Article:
That Time a German Prince Built an Artificial Volcano- page 1 | History | Smithsonian
Current Issue
November 2014 magazine cover
Subscribe

Save 81% off the newsstand price!

Inside the volcano's round chamber, Jonas Lohmann and two other graduate students from the Brandenburg Technical University doused fires with lighter fluid and smoke powder to create the columns of smoke that streamed from the volcano all afternoon and evening. (Rebecca F. Miller)

That Time a German Prince Built an Artificial Volcano

When a 18th century German prince visited Mt. Vesuvius in Naples, he insisted on building a replica of it on his estate back home. 200 years later, a chemistry professor brings it back to life

smithsonian.com

The smoke began rising above the farm fields and tidy forests of Woerlitz last Saturday morning, puffs of white and black that signaled something unusual. By sunset, thousands of people had gathered on the shores of an artificial lake, listening avidly to ominous rumbles. Dozens more, tipsy with schnapps and wine, floated in candlelit gondolas on the still water.

They were all here to see Europe's biggest, oldest and—as far as anyone knows—only artificial volcano. Completed in 1794, the Stone Island of Woerlitz is a little-known wonder of the Enlightenment, a provincial prince's attempt to bring a bit of Italian drama and grandeur to the farmers of Germany.

Today it's part of the Garden Realm of Woerlitz, a Unesco World Heritage site about an hour's drive south of Berlin. But just a decade ago, this odd structure was condemned, a decrepit ruin covered over with weeds and crumbling stone. After a five-year restoration project, the "volcano" was safe—but silent after nearly two centuries of neglect.

In 2004, the World Heritage site’s management turned to Wolfgang Spyra, an enthusiastic chemistry professor at the Brandenburg Technical University with a side interest in historical pyrotechnics, to bring the volcano back to life. “A volcano that can’t explode is a very sad volcano, and I wanted to make it happy again,” Spyra says. "We wanted to help the volcano get its identity back."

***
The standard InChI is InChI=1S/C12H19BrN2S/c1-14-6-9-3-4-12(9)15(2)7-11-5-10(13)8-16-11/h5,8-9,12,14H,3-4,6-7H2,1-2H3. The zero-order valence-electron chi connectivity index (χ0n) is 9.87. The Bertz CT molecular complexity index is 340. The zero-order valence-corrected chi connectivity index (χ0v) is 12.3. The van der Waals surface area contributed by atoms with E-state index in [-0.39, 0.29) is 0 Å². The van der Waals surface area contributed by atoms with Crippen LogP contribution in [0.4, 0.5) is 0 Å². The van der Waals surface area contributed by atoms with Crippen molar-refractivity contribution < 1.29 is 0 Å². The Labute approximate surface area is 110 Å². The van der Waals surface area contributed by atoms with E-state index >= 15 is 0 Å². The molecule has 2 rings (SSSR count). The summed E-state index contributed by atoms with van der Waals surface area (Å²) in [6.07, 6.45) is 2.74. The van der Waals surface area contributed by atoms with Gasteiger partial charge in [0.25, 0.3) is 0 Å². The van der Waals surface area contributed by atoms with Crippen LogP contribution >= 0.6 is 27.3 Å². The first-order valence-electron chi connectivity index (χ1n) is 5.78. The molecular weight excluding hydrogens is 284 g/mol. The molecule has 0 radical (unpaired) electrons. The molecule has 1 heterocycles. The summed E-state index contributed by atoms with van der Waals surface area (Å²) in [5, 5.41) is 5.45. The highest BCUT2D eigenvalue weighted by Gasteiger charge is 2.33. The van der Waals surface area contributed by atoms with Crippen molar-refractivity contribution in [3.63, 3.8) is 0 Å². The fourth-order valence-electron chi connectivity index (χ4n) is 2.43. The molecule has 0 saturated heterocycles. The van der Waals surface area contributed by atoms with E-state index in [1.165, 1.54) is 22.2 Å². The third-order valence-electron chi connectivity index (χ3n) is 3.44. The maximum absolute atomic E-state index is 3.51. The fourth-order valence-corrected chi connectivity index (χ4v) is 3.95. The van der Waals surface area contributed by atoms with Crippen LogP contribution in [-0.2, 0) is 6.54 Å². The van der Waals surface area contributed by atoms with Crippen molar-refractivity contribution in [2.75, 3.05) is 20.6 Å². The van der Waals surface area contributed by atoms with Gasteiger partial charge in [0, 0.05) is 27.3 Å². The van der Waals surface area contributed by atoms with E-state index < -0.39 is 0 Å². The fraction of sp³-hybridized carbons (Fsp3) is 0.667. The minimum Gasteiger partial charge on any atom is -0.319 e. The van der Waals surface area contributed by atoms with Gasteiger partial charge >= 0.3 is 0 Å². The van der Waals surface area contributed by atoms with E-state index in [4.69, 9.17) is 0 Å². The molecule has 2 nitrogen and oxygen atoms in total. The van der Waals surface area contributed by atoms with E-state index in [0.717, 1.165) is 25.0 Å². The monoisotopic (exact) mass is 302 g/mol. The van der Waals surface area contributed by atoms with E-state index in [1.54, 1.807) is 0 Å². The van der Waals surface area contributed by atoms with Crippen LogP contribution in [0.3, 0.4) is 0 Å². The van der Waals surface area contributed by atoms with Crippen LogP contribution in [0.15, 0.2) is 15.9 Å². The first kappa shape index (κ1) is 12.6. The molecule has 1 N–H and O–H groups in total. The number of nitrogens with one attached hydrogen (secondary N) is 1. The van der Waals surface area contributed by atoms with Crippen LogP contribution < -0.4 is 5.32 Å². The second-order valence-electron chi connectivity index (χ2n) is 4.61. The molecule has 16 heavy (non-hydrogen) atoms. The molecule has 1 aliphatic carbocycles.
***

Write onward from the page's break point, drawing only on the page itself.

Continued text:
But first, Spyra—who spent a decade as the head of Berlin’s criminology lab and signs his e-mails "the Eruptor"—had to do a little historical detective work to figure out how an artificial volcano had risen out of this decidedly un-volcanic region of Europe in the first place.

The trail led back to Leopold III Friedrich Franz, prince and duke of Anhalt-Dessau, who ruled a small kingdom near the modern-day town of Dessau in the 18th century. Born in 1740, Franz was an unusually enlightened ruler, even for the Age of Enlightenment. In his mid-20s, he went on a grand tour of Europe, a rite of passage for the continent's nobility.

Franz's travels took him to London, Paris, Marseilles, Rome, Venice and Naples, where the 27-year-old princeling was captivated by the smoldering Mount Vesuvius and the recent discovery of the buried Roman town of Pompeii.

"Vesuvius must have really impressed him, because 22 years later he came up with the idea to re-create the Gulf of Naples in flat Germany," says Uwe Quilitzsch, the Woerlitz Garden Realm's staff historian. "He saw himself as obliged to enlighten his subjects, and he saw this as a lesson for people who would never get to Naples."

While preparing for the night’s eruption, Spyra and Quilitzsch explain some of the volcano's secrets. Franz had his architects build a brick inner building nearly five stories high and cover it with local boulders. At the top, a hollow cone housed a high-ceilinged chamber with three fireplaces. The building's roof also included an artificial "crater," which could be filled with water.

Nearby, Franz built a Greek-style amphitheater and a small villa to serve as his personal study and flooded the corner of his estate to surround the "Stone Island" with water. Then, according to historical accounts, he invited his friends to watch his personal volcano erupt.

But even though the structure had been carefully reconstructed, Spyra and his team didn’t have much to go on when it came to re-creating the event: Only one contemporary image of the volcano’s eruption, a painting from 1794, exists. “We needed to figure out if it was a realistic depiction or fantasy,” Spyra says.

Comment on this Story

comments powered by Disqus